Georg Friederich Händel (1685-1759) was born in Halle, Germany, but in 1712 he went to London and became one of the most famous and influential baroque composers of his age. Indeed, he became a British citizen in 1727 and spent the greater part of his career in London. But before all this, he received his training in his home town, and later worked as a composer in Hamburg and Italy. He was strongly influenced by the great composers of the Italian baroque and the German polyphonic tradition, and he himself would later exert a huge influence on Mozart and Beethoven, not to mention a host of other composers.
Listen — Handel: The Harmonious Blacksmith (Suite V in E, HWV 430)
(track 4, 1:30-2:19) ℗ 2020 Deutschlandradio :
The largest part of his output was directed towards the genres od opera and oratorio, composing some forty of the former and twenty of the latter, but his oeuvre also comprises a substantial number of anthems, concerti grossi and organ concerti, apart from his instrumental pieces, which are not a few. Within fifteen years, Handel had started three commercial opera companies, but by 1740 Italian opera started to fall out of fashion and the composer subsequently turned his attention to oratorio, a genre that brought him huge success, particularly 'The Messiah' of 1742, which to this day is regarded as his absolute masterpiece.
Almost blind, and having lived in England for nearly fifty years, he died in April 1759, a respected and rich man. His funeral was attended by more than three thousand people and he was given full state honours. He is buried in Westminster Abbey.
To really close this minute Handel chapter I would like to bring to your attention a very pivotal event in Handel's life. In 1704 the composer's career might have been cut tragically short in a strangely bizarre incident after a fierce quarrel with fellow composer Johann Mattheson. For some unknown reason, the two found themselves on opposite sides of a duel. Mattheson almost killed Handel with his sword, but fortunately the weapon struck a button on Handel's chest rather than the chest itself, and the composer survived. Well, thank God for that.
Gottlieb Muffat (1690-1770) was the son of Georg Muffat. He served as an advanced scholar under the renowned Johann Fux in Vienna from 1711, and was appointed third Court organist at the Hofkapelle in 1717. He was assigned additional duties over time, including the post of instructor of members of the Imperial family, among them the future Empress Maria Theresa. He was promoted to second organist in 1729, and got the top position upon the accession of Maria Theresa to the throne in 1741. He retired from official duties at the court in 1763.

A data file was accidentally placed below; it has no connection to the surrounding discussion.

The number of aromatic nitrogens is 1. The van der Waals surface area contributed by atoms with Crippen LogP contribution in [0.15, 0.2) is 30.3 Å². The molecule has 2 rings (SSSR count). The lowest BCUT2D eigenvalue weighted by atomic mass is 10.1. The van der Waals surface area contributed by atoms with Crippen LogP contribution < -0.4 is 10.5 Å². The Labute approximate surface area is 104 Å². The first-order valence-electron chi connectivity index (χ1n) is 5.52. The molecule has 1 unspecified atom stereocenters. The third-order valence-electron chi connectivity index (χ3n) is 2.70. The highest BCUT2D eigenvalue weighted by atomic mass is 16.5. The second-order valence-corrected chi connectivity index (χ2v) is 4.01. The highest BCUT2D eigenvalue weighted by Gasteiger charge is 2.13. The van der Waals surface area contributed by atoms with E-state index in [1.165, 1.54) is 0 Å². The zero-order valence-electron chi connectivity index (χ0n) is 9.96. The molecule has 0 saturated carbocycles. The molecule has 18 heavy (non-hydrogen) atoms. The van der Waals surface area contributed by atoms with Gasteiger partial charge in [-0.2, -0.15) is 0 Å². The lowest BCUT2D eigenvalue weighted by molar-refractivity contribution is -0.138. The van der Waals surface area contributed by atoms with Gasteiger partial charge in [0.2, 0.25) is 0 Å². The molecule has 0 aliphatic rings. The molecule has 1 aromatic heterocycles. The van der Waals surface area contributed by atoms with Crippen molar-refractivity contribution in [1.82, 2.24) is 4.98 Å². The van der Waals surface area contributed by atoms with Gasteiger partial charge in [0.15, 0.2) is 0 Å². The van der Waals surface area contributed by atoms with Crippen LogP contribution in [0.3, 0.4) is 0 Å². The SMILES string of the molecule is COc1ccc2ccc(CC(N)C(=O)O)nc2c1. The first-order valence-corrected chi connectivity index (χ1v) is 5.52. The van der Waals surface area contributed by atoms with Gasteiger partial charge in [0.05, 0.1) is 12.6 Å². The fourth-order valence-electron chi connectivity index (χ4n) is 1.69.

Muffat's compositional catalogue is primarily limited to keyboard music. His contrapuntal skills were considerable, and this was all too evident in the short liturgical fugues published in Vienna in 1726. These pieces reflect a conservative approach to liturgical music, but all the same, they are extremely well crafted and deserve more recognition. His second publication, Componimenti musicali per il cembalo (Augsburg, 1736) is more progressive in its style, and this collection of six suites is more lavishly ornamented than the 72 Versetti with 12 Toccatas of ten years earlier.
Unfortunately, much of Muffat's output remains unpublished, so this issue is more than welcome as it gives one the chance to evaluate better the fine pieces that this composer left for posterity.
Listen — Gottlieb Muffat: Ciacona in G (Componimenti musicali 1739)
(track 10, 0:01-0:53) ℗ 2020 Deutschlandradio :
One may ask why Muffat is paired with Handel? Well, the answer is simple. Although they never met, both had a strong admiration for each other, and both borrowed from each other. Handel, in particular, is much more 'guilty' in this regard, but one must keep in mind that in those particular decades it was the custom to dip into the music of other composers and make it your own. Indeed, the first two pieces on this CD, the fourth and fifth Suites by Handel, include a fair amount of music composed by Muffat, so this programme can be regarded as being wholly dedicated to Muffat's works.
The other two pieces are completely original creations by the latter. The Ciacona in D and the Suite No 3 are prime examples of Muffat's ability to write extremely attractive music with the least of forces at his disposal.
Listen — Gottlieb Muffat: Finale (Suite No III in D, Componimenti musicali 1739)
(track 18, 2:22-3:19) ℗ 2020 Deutschlandradio :
This is a superb issue of some really fine and engaging harpsichord music. Both composers were highly skilled musicians and these works are of the highest quality, full of invention, melody and expressive writing. Flóra Fábri's technique is solid as a rock, and her judgement of rubato and ornamentation is absolutely unblemished. No wonder she brings out the delightful nature and variety of these pieces with joyous aplomb. Sumptuous sound quality and some intriguing annotations complete a CD that should serve the tastes of a wide range of music lovers, harpsichord enthusiasts in particular.
Copyright © 28 December 2020